Italian, late 16th century

Bust of Scipio Africanus

Auction Closed

March 22, 07:15 PM GMT


30,000 - 50,000 EUR

Lot Details


Italian, late 16th century

Bust of Scipio Africanus

white marble and bigio antico marble

74cm., 29⅛in. overall

This lot has an artistic export license. Please refer to the specialist department for further information about export procedures and shipping costs.

This powerful all'antica portrait bust is derived from the canonical ancient model which has traditionally been identified as the Roman Republican general and statesman Scipio Africanus (236/235-183 BC) who famously conquered Carthage. The ancient model is best known from a basalt bust which was formerly in the Ridolfi, Cesi, Ludovisi and, finally, Rospigliosi collection (now Palazzo Rospigliosi, Rome). The model exists in numerous ancient versions and later versions, including a bust in the Bibliothèque national, Paris (inv. no. BnF 15-57); Capitoline Museum, Rome (inv. no. MC 562); Chiaramonti Museum, Rome; and Dallas Museum of Art (loan; inv. no. 36.1997). The portrait, which is characterised by stark baldness, with furrowed brow, hooded eyes and fixed gaze, is an exemplar of the veristic 'warts and all' style of Roman Republican portraiture. Its traditional, and romantic, identification as Scipio Africanus was, however, disproved in 1905 by Walter Dennison, who pointed out that the baldness and presence of an X-shaped mark (sometimes tau-shaped or merely a single line) indicates that the sitter (or sitters) represents a Priest of Isis; devotees of the Egyptian cult shaved their heads and even wore tattoos.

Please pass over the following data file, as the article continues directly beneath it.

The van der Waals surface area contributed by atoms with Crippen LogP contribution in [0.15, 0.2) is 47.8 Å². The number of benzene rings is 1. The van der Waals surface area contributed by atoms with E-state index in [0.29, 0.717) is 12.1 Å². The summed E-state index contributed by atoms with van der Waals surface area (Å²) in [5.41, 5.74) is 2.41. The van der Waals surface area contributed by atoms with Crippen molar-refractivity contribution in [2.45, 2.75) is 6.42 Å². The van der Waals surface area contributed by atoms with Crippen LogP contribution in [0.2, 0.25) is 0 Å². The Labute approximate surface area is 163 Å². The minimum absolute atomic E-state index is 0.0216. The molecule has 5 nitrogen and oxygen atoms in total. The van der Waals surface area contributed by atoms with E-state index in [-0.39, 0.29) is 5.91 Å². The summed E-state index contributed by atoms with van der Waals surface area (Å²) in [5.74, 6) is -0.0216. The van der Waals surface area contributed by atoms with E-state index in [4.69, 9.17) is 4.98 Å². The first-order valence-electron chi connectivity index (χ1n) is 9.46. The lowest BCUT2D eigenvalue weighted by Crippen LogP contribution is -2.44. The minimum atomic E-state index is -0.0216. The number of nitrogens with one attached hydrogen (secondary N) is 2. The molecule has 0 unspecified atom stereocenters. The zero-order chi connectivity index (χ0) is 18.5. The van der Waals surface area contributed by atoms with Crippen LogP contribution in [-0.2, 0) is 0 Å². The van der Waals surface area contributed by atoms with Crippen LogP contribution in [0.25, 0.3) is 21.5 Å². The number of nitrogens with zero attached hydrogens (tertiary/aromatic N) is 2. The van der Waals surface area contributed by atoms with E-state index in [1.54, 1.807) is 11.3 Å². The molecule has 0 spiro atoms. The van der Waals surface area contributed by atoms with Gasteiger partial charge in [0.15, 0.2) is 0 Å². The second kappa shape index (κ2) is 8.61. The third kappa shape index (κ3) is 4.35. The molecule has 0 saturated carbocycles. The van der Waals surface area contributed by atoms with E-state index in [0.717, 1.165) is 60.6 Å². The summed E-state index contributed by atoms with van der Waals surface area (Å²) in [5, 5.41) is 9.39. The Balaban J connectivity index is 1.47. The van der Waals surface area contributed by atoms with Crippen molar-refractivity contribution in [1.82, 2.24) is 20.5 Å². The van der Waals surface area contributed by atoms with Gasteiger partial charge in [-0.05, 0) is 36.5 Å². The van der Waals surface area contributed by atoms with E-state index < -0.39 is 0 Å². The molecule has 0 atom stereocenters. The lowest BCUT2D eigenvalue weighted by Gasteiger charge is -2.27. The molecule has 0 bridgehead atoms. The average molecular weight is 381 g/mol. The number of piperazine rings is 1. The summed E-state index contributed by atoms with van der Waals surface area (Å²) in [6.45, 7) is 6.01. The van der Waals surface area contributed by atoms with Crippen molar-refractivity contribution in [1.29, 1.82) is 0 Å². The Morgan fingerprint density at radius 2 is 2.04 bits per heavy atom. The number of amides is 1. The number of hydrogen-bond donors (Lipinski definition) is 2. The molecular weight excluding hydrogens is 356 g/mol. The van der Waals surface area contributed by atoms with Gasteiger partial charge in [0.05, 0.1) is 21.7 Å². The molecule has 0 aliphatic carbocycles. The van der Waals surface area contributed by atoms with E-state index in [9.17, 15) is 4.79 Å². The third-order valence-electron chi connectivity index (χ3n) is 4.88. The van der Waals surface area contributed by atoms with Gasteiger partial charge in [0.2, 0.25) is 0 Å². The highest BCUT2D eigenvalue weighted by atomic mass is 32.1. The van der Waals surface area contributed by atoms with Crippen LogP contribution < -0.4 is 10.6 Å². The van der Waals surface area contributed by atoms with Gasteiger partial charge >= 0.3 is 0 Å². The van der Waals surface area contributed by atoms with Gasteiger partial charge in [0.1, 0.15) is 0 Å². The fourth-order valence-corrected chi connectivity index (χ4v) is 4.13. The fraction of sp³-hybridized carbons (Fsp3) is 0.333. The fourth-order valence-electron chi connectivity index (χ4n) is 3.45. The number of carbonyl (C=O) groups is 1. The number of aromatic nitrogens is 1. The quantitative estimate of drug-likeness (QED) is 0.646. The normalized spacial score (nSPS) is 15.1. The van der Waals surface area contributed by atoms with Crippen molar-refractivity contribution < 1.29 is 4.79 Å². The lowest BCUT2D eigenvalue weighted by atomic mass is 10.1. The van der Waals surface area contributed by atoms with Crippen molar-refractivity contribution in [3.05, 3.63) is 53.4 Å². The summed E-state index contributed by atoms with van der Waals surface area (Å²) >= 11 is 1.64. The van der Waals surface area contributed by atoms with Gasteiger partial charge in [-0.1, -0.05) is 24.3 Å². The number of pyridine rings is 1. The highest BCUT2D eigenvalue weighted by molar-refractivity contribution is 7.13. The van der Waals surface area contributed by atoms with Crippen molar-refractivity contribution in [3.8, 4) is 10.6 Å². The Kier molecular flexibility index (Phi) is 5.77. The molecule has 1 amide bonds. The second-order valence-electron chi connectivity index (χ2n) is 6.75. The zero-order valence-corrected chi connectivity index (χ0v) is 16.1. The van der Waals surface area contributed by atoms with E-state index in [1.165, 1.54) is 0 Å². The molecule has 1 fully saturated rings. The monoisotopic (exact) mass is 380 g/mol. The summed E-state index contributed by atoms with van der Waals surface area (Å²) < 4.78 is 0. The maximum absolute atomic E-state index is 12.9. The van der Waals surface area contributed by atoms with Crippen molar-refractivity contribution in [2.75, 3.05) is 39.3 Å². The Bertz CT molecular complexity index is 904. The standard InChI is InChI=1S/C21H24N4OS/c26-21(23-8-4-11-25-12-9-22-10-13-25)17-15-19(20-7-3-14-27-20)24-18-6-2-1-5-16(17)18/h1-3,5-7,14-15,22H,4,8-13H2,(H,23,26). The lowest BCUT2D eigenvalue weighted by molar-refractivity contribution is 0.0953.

The present bust, with its expressive face characterised by deeply excavated folds and lines, arched ocular orbits and tight-lipped mouth, is particularly close to an ancient version of the model in the Kunsthistorisches Museum in Vienna (Fittschen, op. cit., fig. 17,3). In both busts, we see a vision of the sage-like Scipio who looks out with an impassive gaze upon the ruins of Carthage.

The Pratesi bust is distinguished by its superb set of shoulders, carved from a single block of marmo grigio di Lesbo [grey Lesbos marble]. The present bust may be compared to the output of the celebrated Lombard sculptor Giovanni Battista della Porta (1542-1597) who was active in Rome in the second half of the 16th century and traded in the finest quality marbles. A parallel can be drawn to the celebrated set of mixed marble Twelve Caesars in Galleria Borghese in Rome, which had been executed by Giovanni Battista della Porta circa 1570-1580 and which were eventually acquired by Pope Paul V Borghese in 1609. A comparison between the present bust and certain of the Borghese Caesars does not preclude a possible attribution for the present Scipio to a sculptor working in della Porta's workshop.

A strong comparison for the present bust has been found in a photograph of an unlocated 'Ritratto di Scipione l'Africano' in the Fondazione Zeri Archive (catalogued as anonymous, 17th-18th century, no. 81446).


K. Fittschen, Die Bildnisgalerie in Herrenhausen bei Hannover: zur Rezeptions- und

Sammlungsgeschichte antiker Porträts, Göttingen, 2006; G. Ioele, 'Marmi colorati nella bottega Della Porta: mercato, collezionismo, restauro,' in Splendor marmoris. I colori del marmo, tra Roma e l’Europa, da Paolo III a Napoleone III, atti del convegno, Rome, 2012, pp. 87-104

This lot has an artistic export license. Please refer to the specialist department for further information about export procedures and shipping costs.